By: Anthony B. Emmi
Impunity Watch Staff Writer
STRASBOURG, France – On September 17th, 2020, the European Court of Human Rights (ECHR) issued judgment on the case of Kotilainen v. Finland. The ECHR held that Finnish authorities violated Article 2 (right to life) of the European Convention on Human Rights (the Convention) when they failed to seize a school shooter’s firearm, which he later used to kill nine students and one teacher on September 23, 2008.
The Court’s decision expands on previous case law regarding the obligation of authorities to protect identified persons’ rights to life by creating a general duty of protection. Nineteen relatives of the victims brought the case before the ECHR with the goal of holding the state accountable for allegedly failing to perform their due diligence to protect the lives of the deceased.
Section 92 of Finland’s Firearms Act allows police to seize at will the firearms of people suspected of misusing them. In 2010, domestic courts dismissed a claim of negligent dereliction of duty against the Detective Chief Inspector who interviewed the shooter, Matti Saari, the day before the shooting. Saari had posted troubling material online, including a comment attached to a video of the Columbine High School shooting, which stated, “entertainment as its best.”
The ECHR approached the case from two standpoints: one of the state’s duty to protect lives; and, two the state’s duty of diligence in the protection of public safety. On the duty to protect lives, the Court found that the evidence available to the police at the time did not demonstrate that Saari posed any immediate or specific risk. Thus, the police did not incur a duty to protect the specific lives of those who were killed.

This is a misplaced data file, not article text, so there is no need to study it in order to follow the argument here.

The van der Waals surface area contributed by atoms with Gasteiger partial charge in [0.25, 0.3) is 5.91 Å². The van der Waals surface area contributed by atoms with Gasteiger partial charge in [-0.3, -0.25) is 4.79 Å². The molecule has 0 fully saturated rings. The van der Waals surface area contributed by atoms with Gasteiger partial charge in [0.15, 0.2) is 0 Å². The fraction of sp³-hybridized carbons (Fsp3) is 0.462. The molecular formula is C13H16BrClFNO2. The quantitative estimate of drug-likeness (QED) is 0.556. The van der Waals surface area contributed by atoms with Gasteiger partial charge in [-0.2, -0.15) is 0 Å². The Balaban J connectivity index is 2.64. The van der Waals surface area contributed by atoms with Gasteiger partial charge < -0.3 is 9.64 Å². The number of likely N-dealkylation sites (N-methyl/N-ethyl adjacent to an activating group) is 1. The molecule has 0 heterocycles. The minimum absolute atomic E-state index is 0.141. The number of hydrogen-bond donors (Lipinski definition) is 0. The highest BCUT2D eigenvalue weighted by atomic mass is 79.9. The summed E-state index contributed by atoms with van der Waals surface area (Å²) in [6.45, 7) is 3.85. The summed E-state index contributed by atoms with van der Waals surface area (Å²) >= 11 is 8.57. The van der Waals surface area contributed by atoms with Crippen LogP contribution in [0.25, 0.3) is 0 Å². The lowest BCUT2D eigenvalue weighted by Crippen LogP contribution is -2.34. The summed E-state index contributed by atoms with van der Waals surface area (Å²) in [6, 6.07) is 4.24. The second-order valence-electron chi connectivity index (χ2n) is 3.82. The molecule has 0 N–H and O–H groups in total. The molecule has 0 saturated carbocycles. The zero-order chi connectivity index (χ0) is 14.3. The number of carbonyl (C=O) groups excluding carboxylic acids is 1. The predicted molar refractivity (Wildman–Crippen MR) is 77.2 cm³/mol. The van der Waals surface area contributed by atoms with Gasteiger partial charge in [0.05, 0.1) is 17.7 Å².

However, the ECHR did find that the state failed to perform its duty of diligence in the protection of public safety. The 6-1 decision turned on whether it would have been reasonable for the authorities to seize the firearm given the circumstances and the inherent risk that a firearm poses to life. The Court stated that because seizure of the firearm would not have interfered with other articles under the Convention, and doubt surrounded Saari’s fitness to own a firearm, the police reasonably could have seized the firearm as a precaution. In failing to do so, the state did not exact its duty of diligence to protect public safety and violated Article 2 of the Convention. On this matter, the Court awarded approximately EUR 30,000 to the household of each applicant, as well as court expenses.
Judge Eicke was the dissenting member of the court. He reasoned the majority had applied a more general standard of due diligence, which extended beyond the duty of protection to specific individuals. He further argued that this decision created the possibility of “regulatory overreach,” which could make it difficult for authorities to comply while comporting with due process. Judge Eicke noted that compliance with this decision may require authorities to continuously supervise those persons licensed to own a firearm in the state.
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